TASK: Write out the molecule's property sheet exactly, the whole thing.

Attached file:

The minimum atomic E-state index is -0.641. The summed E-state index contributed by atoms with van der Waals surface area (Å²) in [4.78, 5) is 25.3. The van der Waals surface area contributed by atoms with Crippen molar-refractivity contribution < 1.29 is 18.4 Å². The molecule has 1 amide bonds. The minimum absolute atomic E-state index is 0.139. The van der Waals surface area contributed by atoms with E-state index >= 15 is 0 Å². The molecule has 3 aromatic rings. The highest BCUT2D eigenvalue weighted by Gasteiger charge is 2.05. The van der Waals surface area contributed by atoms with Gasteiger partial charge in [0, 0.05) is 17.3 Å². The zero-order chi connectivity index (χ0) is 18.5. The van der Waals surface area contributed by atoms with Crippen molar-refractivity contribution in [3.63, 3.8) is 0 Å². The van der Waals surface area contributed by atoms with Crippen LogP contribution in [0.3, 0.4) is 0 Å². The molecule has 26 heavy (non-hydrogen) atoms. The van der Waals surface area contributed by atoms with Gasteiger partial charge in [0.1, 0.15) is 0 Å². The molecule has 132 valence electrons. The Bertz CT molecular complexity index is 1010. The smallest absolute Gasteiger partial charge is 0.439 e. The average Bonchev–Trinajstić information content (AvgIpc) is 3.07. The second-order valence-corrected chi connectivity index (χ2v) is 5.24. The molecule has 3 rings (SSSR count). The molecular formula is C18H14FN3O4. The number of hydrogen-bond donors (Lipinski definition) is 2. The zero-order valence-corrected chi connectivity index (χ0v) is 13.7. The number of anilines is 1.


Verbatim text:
The minimum atomic E-state index is -0.641. The summed E-state index contributed by atoms with van der Waals surface area (Å²) in [4.78, 5) is 25.3. The van der Waals surface area contributed by atoms with Crippen molar-refractivity contribution < 1.29 is 18.4 Å². The molecule has 1 amide bonds. The minimum absolute atomic E-state index is 0.139. The van der Waals surface area contributed by atoms with E-state index >= 15 is 0 Å². The molecule has 3 aromatic rings. The highest BCUT2D eigenvalue weighted by Gasteiger charge is 2.05. The van der Waals surface area contributed by atoms with Gasteiger partial charge in [0, 0.05) is 17.3 Å². The zero-order chi connectivity index (χ0) is 18.5. The van der Waals surface area contributed by atoms with Crippen molar-refractivity contribution in [3.63, 3.8) is 0 Å². The van der Waals surface area contributed by atoms with Crippen LogP contribution in [0.3, 0.4) is 0 Å². The molecule has 26 heavy (non-hydrogen) atoms. The van der Waals surface area contributed by atoms with Gasteiger partial charge in [0.1, 0.15) is 0 Å². The molecule has 132 valence electrons. The Bertz CT molecular complexity index is 1010. The smallest absolute Gasteiger partial charge is 0.439 e. The average Bonchev–Trinajstić information content (AvgIpc) is 3.07. The second-order valence-corrected chi connectivity index (χ2v) is 5.24. The molecule has 3 rings (SSSR count). The molecular formula is C18H14FN3O4. The number of hydrogen-bond donors (Lipinski definition) is 2. The zero-order valence-corrected chi connectivity index (χ0v) is 13.7. The number of anilines is 1.